Apple Pie Recipe
I am endlessly entertained by seeing what visitors search for on this site. Every month or so I look in my log files and am able to see every search entered on 101 Cookbooks (everything people enter in the little search box to your upper right). You can learn quite a bit about your visitors from looking at what they search for and here's what I've derived so far: You like pork over chicken, gelato over ice cream, fruits over vegetables, and cookies and brownies over doughnuts and blondies. For the most part you have no idea that I am vegetarian, and search for all things sausage, beef, chicken, and osso buco.
You generally spell quite well, although there are a few foods that give you a hard time. You can't spell the word raspberry to save your life -- a couple favorite variations include: razberry, rasberry, and razzberrie. Other spellings that have invoked chuckles on my end include: collar greens, sweetish meatballs, marshmellows, couz couz, shrimp scampy, and quesadias.
At one point someone entered a search for 'shit cake' -- but as a friend pointed out, maybe they just misspelled shiitake. I hold out hope.
If I had to guess (I'm not actually going to count) I would say the most popular searches on this site are for the following:
-vodka (for infused vodka recipes)
-chocolate chip cookies
-and you've also been diligently searching for apple recipes as well, hence todays recipe choice.
I bought the Gourmet Cookbook last week, and lugged it the quarter mile from the bookstore to my house. I am down to about 10 back issues of Gourmet -- somehow purging all past issues except my very favorites and most recent. Having all the greatest hits in one monster volume was a welcome acquisition. I looked through all the apple recipes in the book (there are 32), and decided on making a classic Apple Pie. My dad used to make homemade apple pies for us as kids, but I haven't had one in a longtime, so I decided to get out my rolling pin and apple peeler and go to town.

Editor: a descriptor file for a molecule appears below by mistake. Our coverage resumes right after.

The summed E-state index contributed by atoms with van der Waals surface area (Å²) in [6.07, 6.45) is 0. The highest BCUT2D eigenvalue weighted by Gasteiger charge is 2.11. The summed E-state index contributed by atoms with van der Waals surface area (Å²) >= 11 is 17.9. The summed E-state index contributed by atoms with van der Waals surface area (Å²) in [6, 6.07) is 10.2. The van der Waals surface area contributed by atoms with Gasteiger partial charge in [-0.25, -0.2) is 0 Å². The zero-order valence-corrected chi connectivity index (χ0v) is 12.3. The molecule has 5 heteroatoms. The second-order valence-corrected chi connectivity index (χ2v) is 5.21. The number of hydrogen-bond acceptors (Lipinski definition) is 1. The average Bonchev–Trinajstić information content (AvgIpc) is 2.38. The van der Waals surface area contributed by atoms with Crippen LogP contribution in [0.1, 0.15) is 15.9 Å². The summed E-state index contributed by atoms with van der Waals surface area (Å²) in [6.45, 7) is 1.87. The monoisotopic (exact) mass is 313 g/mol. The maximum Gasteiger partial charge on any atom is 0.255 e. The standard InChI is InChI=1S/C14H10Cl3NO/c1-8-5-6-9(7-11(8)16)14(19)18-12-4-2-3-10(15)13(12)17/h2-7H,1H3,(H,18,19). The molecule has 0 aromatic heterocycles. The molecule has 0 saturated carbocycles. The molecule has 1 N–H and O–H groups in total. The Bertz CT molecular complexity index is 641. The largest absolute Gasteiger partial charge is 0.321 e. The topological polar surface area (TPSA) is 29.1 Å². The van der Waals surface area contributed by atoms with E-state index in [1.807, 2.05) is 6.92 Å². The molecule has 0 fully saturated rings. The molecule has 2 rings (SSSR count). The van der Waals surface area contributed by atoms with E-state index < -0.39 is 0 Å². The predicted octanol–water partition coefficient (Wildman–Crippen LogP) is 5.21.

I used half granny smith apples for their firmness and tart flavor, and half softer mildly honey-sweet Jonagolds. Making the filling was a breeze. Making the double pie crust was more.....er, challenging. I clearly need more practice, I mean the recipe was very straight forward, and making a pie crust isn't exactly rocket science, but I still ended up with flour all over myself and the kitchen by the time I was finished. I made three individual apple pies, instead of one grande pie. It is a bit harder to cut and assemble the tiny double crusted pies than it is to assemble a single big one. The cooking times for smaller pies needed to be adjusted as well, as they cooked faster. This is a great apple pie staple recipe, you could even mix it up a bit by substituting pears, or adding cranberries or other seasonal favorites. I even promise not to tell if you use a store-bought crust. I included a link to the recipe up above, or you can click here to see it on Epicurious. The version of the Apple Pie recipe on the Epicurious site is almost the exact version they ran in the book - the only difference is the the 'start to finish time' (5 1/2 hours) and how long you need to cool the pie (2 to 3 hours).
I am really looking forward to going through more of the Gourmet Cookbook recipes, right now I have about fifteen of them tagged to try including: Tomato Tatins, Cumin Apple Chips. Lemon Broth with Green Pea Ravioli, Panfried Tofu with Chinese Black Bean Sauce, and Stained Glass Teardrop cookies.